This paper is devoted to the establishment of explicit bounds on the rational function solutions of a general class of equations in several variables. The first general result on Diophantine equations over function fields was discovered in 1930 [1], as an analogy on the work of Thue on number fields: it was shown that the degrees of polynomial solutions X, Y in k[z] of f(X, Y) = c are bound for each c: here f denotes an irreducible binary form over k[z] of degree at least three, and k is an algebraically closed field of characteristic zero. The Manin-Grauert theorem [7] extended this conclusion to the rational function solutions X, Y in k(z) of any equation in two variables over k(z), provided that the curve corresponding to the equation has genus two or more: this is the analogue for function fields of the Mordell conjecture for number fields, proved by Faltings in 1983. Parsin [6] made the Manin-Grauert theorem effective by furnishing explicit bounds on the degrees of X and Y: this approach followed Grauert and Shafarevitch in relying heavily on algebraic geometry. In 1976 a different attack was made by Schmidt [8] using the theory of algebraic differential equations, first developed by Kolchin and Osgood. This method produced very good bounds for equations such as the Thue equation discussed above: for example, Schmidt provides the bound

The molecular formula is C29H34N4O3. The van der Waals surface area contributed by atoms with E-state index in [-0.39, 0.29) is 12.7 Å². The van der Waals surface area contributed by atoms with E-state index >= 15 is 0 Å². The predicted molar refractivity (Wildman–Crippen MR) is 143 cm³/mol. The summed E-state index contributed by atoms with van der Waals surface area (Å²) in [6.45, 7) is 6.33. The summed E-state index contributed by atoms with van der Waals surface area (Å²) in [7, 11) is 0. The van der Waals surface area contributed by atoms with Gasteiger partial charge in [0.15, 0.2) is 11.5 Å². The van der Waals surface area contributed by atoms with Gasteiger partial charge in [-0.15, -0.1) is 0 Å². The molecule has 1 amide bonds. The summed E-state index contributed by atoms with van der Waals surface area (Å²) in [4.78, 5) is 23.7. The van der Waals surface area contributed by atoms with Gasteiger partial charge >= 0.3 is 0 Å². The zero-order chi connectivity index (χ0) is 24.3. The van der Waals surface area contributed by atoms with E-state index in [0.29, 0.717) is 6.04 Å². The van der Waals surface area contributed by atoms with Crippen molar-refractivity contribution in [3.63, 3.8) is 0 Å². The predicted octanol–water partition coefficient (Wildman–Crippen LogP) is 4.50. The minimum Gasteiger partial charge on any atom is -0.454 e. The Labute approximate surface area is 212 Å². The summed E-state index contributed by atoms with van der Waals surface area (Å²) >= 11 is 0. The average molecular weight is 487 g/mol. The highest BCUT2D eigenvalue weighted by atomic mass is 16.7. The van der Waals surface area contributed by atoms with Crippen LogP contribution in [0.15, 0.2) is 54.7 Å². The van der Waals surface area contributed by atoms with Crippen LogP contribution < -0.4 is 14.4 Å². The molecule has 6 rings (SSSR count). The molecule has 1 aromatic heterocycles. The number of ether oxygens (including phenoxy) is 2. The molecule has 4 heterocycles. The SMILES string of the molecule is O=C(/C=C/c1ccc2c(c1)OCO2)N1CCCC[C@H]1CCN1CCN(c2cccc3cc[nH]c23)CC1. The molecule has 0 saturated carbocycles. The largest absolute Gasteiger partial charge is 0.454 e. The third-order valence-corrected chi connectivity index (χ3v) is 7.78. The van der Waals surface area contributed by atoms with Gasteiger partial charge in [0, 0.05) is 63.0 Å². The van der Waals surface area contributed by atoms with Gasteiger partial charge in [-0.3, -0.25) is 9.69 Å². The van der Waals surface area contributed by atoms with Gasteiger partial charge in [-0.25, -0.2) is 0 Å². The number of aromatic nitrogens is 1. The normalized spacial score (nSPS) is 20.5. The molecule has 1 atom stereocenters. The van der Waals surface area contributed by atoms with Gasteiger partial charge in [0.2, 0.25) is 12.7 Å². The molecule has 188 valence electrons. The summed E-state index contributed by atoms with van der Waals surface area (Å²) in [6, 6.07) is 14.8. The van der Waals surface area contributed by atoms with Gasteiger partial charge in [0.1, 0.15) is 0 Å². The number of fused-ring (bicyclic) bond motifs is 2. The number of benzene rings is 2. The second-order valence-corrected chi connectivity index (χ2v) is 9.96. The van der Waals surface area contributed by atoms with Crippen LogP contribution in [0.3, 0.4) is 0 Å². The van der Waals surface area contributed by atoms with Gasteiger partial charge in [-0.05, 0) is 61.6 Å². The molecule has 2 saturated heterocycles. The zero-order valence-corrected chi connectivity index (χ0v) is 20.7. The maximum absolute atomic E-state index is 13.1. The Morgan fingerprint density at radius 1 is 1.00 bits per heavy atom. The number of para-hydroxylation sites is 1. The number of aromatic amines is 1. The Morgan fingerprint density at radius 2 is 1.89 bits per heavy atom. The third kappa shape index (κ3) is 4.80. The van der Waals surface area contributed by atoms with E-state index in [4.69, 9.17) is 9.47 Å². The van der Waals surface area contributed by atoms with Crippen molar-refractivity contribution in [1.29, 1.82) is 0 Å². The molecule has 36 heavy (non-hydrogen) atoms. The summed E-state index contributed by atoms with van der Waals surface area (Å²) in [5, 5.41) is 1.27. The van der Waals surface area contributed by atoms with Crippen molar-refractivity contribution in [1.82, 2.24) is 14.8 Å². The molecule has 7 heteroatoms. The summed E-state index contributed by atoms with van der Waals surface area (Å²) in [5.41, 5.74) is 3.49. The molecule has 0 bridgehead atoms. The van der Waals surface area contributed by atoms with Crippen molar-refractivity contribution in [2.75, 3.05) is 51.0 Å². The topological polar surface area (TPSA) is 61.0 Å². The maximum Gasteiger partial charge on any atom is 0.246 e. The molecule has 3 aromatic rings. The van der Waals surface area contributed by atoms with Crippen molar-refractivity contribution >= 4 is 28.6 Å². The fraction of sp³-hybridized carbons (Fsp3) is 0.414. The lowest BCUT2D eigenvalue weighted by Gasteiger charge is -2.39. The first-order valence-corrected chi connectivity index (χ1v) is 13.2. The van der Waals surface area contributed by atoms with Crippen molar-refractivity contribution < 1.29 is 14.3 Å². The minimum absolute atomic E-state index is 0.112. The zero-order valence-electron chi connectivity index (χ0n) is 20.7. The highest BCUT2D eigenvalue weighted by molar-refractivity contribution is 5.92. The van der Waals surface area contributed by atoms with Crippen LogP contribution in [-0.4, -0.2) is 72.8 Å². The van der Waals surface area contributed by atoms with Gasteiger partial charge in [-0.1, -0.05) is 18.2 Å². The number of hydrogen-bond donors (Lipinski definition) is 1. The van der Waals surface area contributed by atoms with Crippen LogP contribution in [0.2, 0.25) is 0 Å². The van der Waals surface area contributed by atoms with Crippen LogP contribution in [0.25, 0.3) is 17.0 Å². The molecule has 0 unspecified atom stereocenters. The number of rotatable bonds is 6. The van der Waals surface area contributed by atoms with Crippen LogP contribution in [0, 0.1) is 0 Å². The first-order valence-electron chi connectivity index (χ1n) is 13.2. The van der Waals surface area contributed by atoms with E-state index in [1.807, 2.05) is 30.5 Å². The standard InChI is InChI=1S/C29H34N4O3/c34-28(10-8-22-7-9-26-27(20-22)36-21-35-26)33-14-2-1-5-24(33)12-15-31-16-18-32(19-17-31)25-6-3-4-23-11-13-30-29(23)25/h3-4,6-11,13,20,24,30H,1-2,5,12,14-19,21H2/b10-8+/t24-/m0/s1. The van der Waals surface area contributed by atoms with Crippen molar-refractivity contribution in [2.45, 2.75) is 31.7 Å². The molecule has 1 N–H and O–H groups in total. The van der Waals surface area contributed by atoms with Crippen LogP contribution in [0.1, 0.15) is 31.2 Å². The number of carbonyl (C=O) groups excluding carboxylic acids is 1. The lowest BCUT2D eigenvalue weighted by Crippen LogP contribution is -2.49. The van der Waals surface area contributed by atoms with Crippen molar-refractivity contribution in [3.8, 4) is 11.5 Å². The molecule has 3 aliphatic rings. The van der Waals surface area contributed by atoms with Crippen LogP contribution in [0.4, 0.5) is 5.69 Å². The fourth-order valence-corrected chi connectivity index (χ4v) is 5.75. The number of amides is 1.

for any rational function solution X, Y in k(z) of f(X, Y) = 1, where f denotes a binary form over k(z) of degree in X and Y at least five, and which factorises into distinct linear factors. Here deg zf is the degree of f in z. In 1983 [2] the power of Diophantine approximation provided another approach to attack Dlophantine equations.over function fields. By first establishing an inequality on solutions of the unit equation in two variables, it was shown in [3, p. 122] that the bound (1) could be improved to 36 degz f, and the condition on the degree in X and Y could be relaxed to include quartic forms. In fact the principal purpose of this new approach using Diophantine approximation had been to provide algorithms for the effective construction of all the polynomial solutions of various equations: it was a surprise to find that not only were these algorithms extremely efficient, but also that the technique extended to include rational function solutions. A full account of this approach and its consequences is given in a recent tome [3].